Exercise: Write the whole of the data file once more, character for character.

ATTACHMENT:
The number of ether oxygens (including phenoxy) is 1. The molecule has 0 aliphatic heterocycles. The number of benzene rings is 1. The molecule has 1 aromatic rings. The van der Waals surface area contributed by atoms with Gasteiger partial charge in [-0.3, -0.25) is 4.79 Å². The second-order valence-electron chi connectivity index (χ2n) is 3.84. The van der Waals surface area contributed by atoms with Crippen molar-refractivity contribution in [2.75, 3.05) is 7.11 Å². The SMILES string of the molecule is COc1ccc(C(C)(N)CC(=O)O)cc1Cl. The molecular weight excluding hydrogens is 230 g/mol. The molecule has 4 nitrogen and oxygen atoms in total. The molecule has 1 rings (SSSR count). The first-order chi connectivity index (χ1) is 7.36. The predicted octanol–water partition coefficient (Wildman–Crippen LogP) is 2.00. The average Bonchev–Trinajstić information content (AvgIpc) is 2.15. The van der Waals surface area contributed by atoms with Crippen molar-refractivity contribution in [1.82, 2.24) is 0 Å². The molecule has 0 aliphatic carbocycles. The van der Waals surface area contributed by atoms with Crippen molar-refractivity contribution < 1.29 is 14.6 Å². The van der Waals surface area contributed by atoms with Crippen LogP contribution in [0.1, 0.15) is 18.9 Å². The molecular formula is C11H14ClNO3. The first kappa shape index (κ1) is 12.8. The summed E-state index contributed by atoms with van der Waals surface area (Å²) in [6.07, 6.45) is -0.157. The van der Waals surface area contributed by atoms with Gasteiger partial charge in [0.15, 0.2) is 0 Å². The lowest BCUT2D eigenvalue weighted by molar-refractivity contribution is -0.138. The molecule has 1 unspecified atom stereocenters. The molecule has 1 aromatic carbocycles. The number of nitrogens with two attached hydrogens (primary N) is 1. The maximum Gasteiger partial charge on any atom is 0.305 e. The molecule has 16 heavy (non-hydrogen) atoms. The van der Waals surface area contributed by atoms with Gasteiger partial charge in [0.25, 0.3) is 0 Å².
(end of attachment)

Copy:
The number of ether oxygens (including phenoxy) is 1. The molecule has 0 aliphatic heterocycles. The number of benzene rings is 1. The molecule has 1 aromatic rings. The van der Waals surface area contributed by atoms with Gasteiger partial charge in [-0.3, -0.25) is 4.79 Å². The second-order valence-electron chi connectivity index (χ2n) is 3.84. The van der Waals surface area contributed by atoms with Crippen molar-refractivity contribution in [2.75, 3.05) is 7.11 Å². The SMILES string of the molecule is COc1ccc(C(C)(N)CC(=O)O)cc1Cl. The molecular weight excluding hydrogens is 230 g/mol. The molecule has 4 nitrogen and oxygen atoms in total. The molecule has 1 rings (SSSR count). The first-order chi connectivity index (χ1) is 7.36. The predicted octanol–water partition coefficient (Wildman–Crippen LogP) is 2.00. The average Bonchev–Trinajstić information content (AvgIpc) is 2.15. The van der Waals surface area contributed by atoms with Crippen molar-refractivity contribution in [1.82, 2.24) is 0 Å². The molecule has 0 aliphatic carbocycles. The van der Waals surface area contributed by atoms with Crippen molar-refractivity contribution < 1.29 is 14.6 Å². The van der Waals surface area contributed by atoms with Crippen LogP contribution in [0.1, 0.15) is 18.9 Å². The molecular formula is C11H14ClNO3. The first kappa shape index (κ1) is 12.8. The summed E-state index contributed by atoms with van der Waals surface area (Å²) in [6.07, 6.45) is -0.157. The van der Waals surface area contributed by atoms with Gasteiger partial charge in [0.15, 0.2) is 0 Å². The lowest BCUT2D eigenvalue weighted by molar-refractivity contribution is -0.138. The molecule has 1 unspecified atom stereocenters. The molecule has 1 aromatic carbocycles. The number of nitrogens with two attached hydrogens (primary N) is 1. The maximum Gasteiger partial charge on any atom is 0.305 e. The molecule has 16 heavy (non-hydrogen) atoms. The van der Waals surface area contributed by atoms with Gasteiger partial charge in [0.25, 0.3) is 0 Å².